Most of the time when I'm speaking to Nathan, I feel like it's very similar to this Gary Larson cartoon.
You don't get the tangible results from all that talking, lesson sharing and please stop putting your clothes on the floor and put them on the God forsaken hooks we put up there for that reason ranting. You nag, you plead, you cajole, you bribe, you reason. I sit and ponder, "Does it sink in? Is he getting what I'm saying? Does he really think that I'm just a crazy woman that babbles to him?"
*test pattern noise*
This morning after I walked Nate to school, a very young teacher came up to me and asked, "Are you Nate's Mom?"
Being a little taken back as I don't know this teacher well, and also because I haven't showered yet and no doubt look like absolute death, I say, "Yes.."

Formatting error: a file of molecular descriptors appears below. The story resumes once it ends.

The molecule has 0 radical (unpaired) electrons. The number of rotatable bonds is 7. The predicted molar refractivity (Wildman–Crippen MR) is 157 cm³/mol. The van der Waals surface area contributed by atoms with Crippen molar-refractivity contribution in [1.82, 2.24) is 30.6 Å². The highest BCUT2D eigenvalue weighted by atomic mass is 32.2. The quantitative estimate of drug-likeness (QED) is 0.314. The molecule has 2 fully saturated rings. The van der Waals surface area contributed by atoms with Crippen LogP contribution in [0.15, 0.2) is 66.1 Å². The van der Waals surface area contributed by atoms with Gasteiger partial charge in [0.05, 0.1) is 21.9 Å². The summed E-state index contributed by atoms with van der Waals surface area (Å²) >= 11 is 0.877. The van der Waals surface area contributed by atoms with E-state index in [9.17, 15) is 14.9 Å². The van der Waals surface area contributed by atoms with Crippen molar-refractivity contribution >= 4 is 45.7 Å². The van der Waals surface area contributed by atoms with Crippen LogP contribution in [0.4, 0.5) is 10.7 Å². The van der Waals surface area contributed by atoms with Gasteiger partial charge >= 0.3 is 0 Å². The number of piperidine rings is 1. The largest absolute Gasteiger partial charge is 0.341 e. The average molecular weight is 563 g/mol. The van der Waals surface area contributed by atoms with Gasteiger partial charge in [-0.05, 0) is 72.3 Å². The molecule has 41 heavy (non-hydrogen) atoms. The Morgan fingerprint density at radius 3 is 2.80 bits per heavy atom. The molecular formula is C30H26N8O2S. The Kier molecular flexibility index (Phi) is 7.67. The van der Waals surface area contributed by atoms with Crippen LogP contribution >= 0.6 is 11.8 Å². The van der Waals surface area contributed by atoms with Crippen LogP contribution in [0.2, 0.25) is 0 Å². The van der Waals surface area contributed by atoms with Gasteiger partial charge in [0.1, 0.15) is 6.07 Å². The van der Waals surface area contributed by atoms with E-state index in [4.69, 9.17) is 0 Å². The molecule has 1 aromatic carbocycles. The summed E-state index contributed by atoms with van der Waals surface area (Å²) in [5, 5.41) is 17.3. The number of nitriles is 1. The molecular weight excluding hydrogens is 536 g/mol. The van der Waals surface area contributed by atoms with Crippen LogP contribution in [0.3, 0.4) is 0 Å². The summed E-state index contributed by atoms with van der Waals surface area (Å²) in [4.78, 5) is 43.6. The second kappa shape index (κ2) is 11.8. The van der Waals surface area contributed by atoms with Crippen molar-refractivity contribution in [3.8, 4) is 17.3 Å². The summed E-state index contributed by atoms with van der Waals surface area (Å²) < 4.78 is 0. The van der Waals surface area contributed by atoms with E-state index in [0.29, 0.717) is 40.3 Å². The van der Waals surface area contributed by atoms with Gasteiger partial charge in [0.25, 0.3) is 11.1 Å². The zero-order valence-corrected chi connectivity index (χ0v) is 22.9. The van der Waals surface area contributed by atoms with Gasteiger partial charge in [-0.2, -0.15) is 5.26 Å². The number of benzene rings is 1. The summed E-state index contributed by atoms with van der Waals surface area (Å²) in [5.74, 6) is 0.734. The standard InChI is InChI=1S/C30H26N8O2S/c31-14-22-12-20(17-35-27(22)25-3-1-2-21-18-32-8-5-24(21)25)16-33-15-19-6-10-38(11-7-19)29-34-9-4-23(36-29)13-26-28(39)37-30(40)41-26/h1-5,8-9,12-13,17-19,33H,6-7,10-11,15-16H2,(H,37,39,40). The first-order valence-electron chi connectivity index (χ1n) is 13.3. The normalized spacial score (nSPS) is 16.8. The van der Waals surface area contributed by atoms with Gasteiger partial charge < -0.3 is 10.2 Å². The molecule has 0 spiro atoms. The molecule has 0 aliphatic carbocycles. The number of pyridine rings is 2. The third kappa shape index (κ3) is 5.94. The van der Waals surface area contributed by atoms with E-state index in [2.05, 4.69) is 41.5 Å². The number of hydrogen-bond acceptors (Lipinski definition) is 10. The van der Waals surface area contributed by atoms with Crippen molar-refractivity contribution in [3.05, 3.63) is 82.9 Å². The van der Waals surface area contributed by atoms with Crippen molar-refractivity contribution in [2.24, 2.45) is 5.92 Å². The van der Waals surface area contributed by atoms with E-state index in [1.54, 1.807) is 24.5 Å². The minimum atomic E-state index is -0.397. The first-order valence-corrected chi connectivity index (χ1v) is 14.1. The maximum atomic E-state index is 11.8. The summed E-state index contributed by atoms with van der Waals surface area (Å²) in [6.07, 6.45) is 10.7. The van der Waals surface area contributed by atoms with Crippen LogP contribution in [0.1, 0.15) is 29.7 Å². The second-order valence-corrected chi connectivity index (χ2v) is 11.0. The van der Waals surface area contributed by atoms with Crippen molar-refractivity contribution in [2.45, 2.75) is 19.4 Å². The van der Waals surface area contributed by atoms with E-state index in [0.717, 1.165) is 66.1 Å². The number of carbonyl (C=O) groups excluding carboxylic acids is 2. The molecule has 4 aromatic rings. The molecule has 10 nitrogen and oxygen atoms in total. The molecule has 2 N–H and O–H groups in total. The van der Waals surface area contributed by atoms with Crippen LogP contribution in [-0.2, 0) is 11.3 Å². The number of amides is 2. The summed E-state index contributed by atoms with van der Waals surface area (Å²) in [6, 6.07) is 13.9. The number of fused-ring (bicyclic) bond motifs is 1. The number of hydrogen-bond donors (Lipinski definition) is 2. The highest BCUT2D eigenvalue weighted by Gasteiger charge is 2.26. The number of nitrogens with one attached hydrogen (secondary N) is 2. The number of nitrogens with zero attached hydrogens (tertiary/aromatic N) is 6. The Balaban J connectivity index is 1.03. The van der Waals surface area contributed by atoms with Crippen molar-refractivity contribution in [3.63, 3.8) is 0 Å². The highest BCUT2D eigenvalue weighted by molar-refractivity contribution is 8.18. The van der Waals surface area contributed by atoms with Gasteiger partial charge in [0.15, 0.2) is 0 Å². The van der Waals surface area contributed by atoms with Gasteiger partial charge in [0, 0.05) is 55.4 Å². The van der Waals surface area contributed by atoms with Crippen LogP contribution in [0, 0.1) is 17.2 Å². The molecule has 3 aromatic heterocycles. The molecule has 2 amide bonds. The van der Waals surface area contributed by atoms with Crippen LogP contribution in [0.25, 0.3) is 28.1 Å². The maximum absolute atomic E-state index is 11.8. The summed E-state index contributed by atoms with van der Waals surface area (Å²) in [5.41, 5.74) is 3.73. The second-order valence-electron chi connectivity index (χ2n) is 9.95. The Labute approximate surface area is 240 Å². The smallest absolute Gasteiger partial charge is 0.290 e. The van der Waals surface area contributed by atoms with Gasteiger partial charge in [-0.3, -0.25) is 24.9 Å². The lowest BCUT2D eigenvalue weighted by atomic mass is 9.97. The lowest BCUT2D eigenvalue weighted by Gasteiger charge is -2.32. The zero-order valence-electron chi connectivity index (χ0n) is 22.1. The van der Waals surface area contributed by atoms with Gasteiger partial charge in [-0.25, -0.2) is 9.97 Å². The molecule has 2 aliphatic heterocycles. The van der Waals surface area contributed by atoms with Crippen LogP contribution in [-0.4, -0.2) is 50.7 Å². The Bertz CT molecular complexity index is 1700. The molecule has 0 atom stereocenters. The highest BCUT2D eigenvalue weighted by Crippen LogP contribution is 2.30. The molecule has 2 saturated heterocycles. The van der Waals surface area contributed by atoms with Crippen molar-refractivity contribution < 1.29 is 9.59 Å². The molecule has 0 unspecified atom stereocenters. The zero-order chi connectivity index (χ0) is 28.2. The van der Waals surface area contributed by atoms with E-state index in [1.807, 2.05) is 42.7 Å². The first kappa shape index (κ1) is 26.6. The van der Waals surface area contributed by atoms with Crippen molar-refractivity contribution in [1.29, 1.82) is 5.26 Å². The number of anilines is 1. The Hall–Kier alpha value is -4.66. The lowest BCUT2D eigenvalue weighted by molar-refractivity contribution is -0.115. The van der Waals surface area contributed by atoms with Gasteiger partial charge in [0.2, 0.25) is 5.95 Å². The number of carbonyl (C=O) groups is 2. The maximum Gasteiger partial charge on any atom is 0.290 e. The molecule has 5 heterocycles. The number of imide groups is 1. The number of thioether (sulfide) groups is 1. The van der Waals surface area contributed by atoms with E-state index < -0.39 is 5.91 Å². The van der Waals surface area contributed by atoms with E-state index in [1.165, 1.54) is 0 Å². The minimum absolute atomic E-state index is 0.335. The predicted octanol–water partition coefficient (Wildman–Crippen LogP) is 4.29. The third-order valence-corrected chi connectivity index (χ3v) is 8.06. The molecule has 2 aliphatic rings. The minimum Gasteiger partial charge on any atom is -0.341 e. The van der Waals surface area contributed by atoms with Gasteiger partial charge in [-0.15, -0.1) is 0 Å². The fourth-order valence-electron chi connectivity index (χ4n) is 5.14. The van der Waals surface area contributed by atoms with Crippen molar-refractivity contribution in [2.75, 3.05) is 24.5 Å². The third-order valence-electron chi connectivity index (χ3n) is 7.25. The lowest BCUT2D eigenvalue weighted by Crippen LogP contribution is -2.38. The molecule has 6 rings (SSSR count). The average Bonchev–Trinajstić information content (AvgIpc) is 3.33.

She said, "Well, I work with the intense special needs children here and when Nate is in the sensory room and he has been so sweet to the young ones, talking to them and helping them out. He is a very polite and fantastic boy. I have a son who is 3 and you always want to raise your boys to be, well, you know....good guys. You have one right there and I wanted you to know."
You could have pushed me over with a breath at that point. I was on the verge of major league water works and I managed to say, "I have always raised Nate to know that we are all different and we all have needs and to help people when we can."
I thanked her profusely and she went on her way. I walked home and immediately started to write this story.
I have tremendous doubts on a daily basis that I'm doing some sort of something wrong, that I'm not doing enough. This experience gives me faith that all the days and nights of routine and repetition at some point does make a difference.